This castle is by far the most impressive castle ruin site that I have been to in Japan. The views from the top are spectacular and with the ishigaki layered in steps a la Machu Picchu-style, this mountaintop castle is definitely worth the long trip to remote northern Hyogo Prefecture. I took a series of JR trains, taking over 3.5 hours one-way to get there. There is a little tourist info office hidden in the JR Takeda Station. Drop in and see the model of the castle. It will give you a better appreciation of the castle layout when you get to the top. If you are in reasonable shape, it will take you less than 30 minutes to get to the top from the station. When you exit the station, go left, walk about 50 metres, go under the train tracks along something that looks like a drainage ditch under the train lines, turn left at the end, walk about 50 metres, and you will easily see the sign for the trailhead up to the castle. From there, the sign says that it is only 800m to the castle. If you are collecting the 100 Meijo Stamp for Takeda Castle, you can get it in the station. Also, there are some pretty good maps you can pick up at the tourist info office for free. According to the rating scale on this website, this site should probably only get two stars because it is a ruin without any reconstructions or original structures left. However, the view from the top, and the fact that the local government has cleared the area surrounding the castle site of vegetation has made this a great castle ruin to visit earning it four-stars for the views, location, and ishigaki.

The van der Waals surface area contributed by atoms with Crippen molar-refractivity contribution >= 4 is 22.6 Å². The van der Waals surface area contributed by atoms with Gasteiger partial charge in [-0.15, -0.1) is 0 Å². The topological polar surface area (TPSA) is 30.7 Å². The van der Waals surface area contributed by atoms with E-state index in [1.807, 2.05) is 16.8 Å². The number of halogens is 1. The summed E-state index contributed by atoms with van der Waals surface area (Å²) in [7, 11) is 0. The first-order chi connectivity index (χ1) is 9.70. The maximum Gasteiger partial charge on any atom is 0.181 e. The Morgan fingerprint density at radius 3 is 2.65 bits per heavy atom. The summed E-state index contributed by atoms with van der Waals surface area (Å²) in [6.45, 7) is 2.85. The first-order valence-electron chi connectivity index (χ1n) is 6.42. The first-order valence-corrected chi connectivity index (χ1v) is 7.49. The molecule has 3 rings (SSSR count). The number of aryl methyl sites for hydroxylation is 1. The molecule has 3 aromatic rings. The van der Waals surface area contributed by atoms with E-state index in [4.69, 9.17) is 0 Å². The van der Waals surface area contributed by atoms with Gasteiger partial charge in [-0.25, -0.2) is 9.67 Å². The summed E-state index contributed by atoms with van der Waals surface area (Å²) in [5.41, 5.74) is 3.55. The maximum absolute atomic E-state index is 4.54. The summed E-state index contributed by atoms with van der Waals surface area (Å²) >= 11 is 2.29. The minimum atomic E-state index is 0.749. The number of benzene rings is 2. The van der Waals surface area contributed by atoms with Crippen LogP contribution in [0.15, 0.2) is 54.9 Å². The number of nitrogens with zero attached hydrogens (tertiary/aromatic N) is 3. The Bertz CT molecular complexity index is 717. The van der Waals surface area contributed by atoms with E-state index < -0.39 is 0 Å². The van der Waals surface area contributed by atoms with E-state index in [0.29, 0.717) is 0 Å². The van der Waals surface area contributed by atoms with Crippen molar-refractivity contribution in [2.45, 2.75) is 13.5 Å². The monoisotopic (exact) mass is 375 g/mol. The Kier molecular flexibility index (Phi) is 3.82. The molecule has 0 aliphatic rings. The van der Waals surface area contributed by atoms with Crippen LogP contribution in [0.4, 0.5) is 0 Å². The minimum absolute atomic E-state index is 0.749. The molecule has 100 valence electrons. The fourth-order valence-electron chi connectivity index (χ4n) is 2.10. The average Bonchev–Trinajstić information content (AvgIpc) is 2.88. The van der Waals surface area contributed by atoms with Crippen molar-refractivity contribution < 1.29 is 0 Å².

• Very happy art lady    October 22, 2008 at 04:02 PM
    Thank you so much for this whole site, and particularly for the information on accessing it. The only reason I came to visit the ruins in Takeda was because of the information you've collated here, and it was one of the most incredible scenes I've ever witnessed. A truly amazing climb, the reward being not only seeing what's left of the stonework and spatial plan, but also the tremendous views. Even the train ride was enjoyable. Thank you so much for the effort you've put into this whole site. Cheers!
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Asago, Hyogo Pref.
Takeda Castle views
otemon
Otemon Gate
otemon gate
stone walls and baileys castle town
stone walls stone walls, tenshu foundation
South Ninomaru and Minami Senjo South Ninomaru and Minami Senjo.
Hanayashiki Bailey tenshu foundation
South Ninomaru and Minami Senjo tiered baileys
Tenshu foundation South Ninomaru and honmaru
Otemon, Kita Senjo honmaru and tenshu foundation
stone walls of the Seimon gate map